GAA Football

Serious grassroots emerging in Derry believes skipper Chrissy McKaigue

Derry will meet Leitrim in Saturday's Division Four final, with the Oak Leafers having won the first meeting in Celtic Park. Picture by Margaret McLaughlin

DERRY captain Chrissy McKaigue feels that “serious grassroots are starting to emerge” in the Oak Leaf county.

The Slaughtneil man has played in all four divisions of the National League in his inter-county career, and this Saturday will lead them out in the Division Four final against a Leitrim side whose rise has been one of the big spring stories in GAA.

Having suffered a surprise drop out of the third tier last year, Derry have won all seven games so far this year under Damian McErlain with what is largely a new-look team.

He has drafted in a big number of the minor players that came through in his three years in charge at the grade, during which time they reached three consecutive Ulster finals, winning two, and an All-Ireland final.

While he sees the biggest difference between the top tier and bottom as the “physical attributes, the level of athleticism,” he feels the raw materials exist in Derry to claim silverware this weekend for a start.

“You look at the Tyrones, Dublins, Mayos, Kerrys, they’re four teams that are physically and athletically out by a fair stretch in my opinion.

“Then again, you have a scary combination when you mention those four and the fact that they’ve all serious footballing ability, a serious understanding of the game, and you mix that in with their physical attributes.

“At the same time, from Derry’s perspective – and that’s all I’m concerned about – there are serious grassroots starting to emerge all over the county.

“We’re seeing the influx starting to come of a seriously talented group of U20s. We’ve really good teams below that again, and if those players are nurtured and looked after properly then Derry could be a really strong senior team once more.

“It’s short-term goals for us at the minute, and we really do understand this game on Saturday is massively important.

“Any time you have a chance to compete for silverware, from a psychological point of view it’s important that you take that opportunity and produce your best performance on the biggest days.”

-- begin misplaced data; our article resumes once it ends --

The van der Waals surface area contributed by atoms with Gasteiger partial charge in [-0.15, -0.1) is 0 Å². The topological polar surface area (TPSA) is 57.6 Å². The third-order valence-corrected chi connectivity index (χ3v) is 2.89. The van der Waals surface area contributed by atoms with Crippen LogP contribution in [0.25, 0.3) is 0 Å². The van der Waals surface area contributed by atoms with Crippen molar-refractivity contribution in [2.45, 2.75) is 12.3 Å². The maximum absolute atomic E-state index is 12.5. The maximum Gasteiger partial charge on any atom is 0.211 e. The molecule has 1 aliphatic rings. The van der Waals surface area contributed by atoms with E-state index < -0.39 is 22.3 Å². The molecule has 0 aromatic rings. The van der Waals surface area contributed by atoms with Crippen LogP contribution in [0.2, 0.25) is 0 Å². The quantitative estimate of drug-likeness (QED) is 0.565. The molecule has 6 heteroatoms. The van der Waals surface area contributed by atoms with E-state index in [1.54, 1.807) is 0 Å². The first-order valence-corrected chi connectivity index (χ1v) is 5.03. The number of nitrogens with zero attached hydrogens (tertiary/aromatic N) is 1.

You wouldn’t have been given great odds for Derry to win all seven league games before it began such was the expectation on them in pre-season.

There have been bits and pieces of performances since the narrow one-point win over Antrim on the opening day, and McKaigue feels that the mere taste of winning has had a positive impact.

“Probably we have got the most out of the league in terms of the unavailability of players and the fact that the leagues now have become a lot more difficult to navigate.

“It maybe hasn’t been ideal in the sense that we haven’t got too many performances that we feel we’re capable of, but in saying that, when you look at the league table you see seven wins out of seven.

“Ok, Division Three was a tougher division last year but I’m a firm believer that winning is a mentality and, at the very least, the mentality this year has been shifted away from what it was last year.

“We just couldn’t catch a break last year. When we played well in spurts, we still managed to get beat.

“This year we’ve managed to win games not necessarily playing the best. We’ve found a way to dig it out.

“With all due respect, people might think Division Four is very weak compared to other divisions, but I’ve had the advantage of playing in all four divisions at this stage and I’ll tell you now, some of the grounds you go to, some of the teams you play against, it’s every bit as challenging as some of the teams in the top division.

“It just presents a very, very different challenge. We’d be hoping we produce our best performance of the year on Saturday, and hopefully all the omens are that we have a chance of doing that.”

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